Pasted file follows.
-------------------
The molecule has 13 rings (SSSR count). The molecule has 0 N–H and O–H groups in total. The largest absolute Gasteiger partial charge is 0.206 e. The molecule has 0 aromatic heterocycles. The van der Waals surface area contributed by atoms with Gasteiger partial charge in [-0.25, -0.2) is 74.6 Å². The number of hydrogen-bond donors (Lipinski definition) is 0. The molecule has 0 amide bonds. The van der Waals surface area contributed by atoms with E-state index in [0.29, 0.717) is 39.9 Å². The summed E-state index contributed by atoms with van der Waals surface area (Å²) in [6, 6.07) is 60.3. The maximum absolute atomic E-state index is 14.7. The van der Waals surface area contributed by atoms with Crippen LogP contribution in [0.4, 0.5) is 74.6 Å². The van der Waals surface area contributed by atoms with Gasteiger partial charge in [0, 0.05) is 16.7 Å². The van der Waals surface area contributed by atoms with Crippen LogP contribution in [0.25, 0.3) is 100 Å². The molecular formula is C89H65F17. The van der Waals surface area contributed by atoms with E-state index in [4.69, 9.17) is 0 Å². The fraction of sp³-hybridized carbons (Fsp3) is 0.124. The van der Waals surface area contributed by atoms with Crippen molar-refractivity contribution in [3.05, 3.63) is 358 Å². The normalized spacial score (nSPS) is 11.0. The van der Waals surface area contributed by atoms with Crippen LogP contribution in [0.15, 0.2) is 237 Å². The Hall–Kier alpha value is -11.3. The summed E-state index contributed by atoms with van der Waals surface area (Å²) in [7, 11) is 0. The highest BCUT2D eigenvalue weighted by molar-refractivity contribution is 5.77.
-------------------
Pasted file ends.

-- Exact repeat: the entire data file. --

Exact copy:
The molecule has 13 rings (SSSR count). The molecule has 0 N–H and O–H groups in total. The largest absolute Gasteiger partial charge is 0.206 e. The molecule has 0 aromatic heterocycles. The van der Waals surface area contributed by atoms with Gasteiger partial charge in [-0.25, -0.2) is 74.6 Å². The number of hydrogen-bond donors (Lipinski definition) is 0. The molecule has 0 amide bonds. The van der Waals surface area contributed by atoms with E-state index in [0.29, 0.717) is 39.9 Å². The summed E-state index contributed by atoms with van der Waals surface area (Å²) in [6, 6.07) is 60.3. The maximum absolute atomic E-state index is 14.7. The van der Waals surface area contributed by atoms with Crippen LogP contribution in [0.4, 0.5) is 74.6 Å². The van der Waals surface area contributed by atoms with Gasteiger partial charge in [0, 0.05) is 16.7 Å². The van der Waals surface area contributed by atoms with Crippen LogP contribution in [0.25, 0.3) is 100 Å². The molecular formula is C89H65F17. The van der Waals surface area contributed by atoms with E-state index in [4.69, 9.17) is 0 Å². The fraction of sp³-hybridized carbons (Fsp3) is 0.124. The van der Waals surface area contributed by atoms with Crippen molar-refractivity contribution in [3.05, 3.63) is 358 Å². The normalized spacial score (nSPS) is 11.0. The van der Waals surface area contributed by atoms with Crippen LogP contribution in [0.15, 0.2) is 237 Å². The Hall–Kier alpha value is -11.3. The summed E-state index contributed by atoms with van der Waals surface area (Å²) in [7, 11) is 0. The highest BCUT2D eigenvalue weighted by molar-refractivity contribution is 5.77.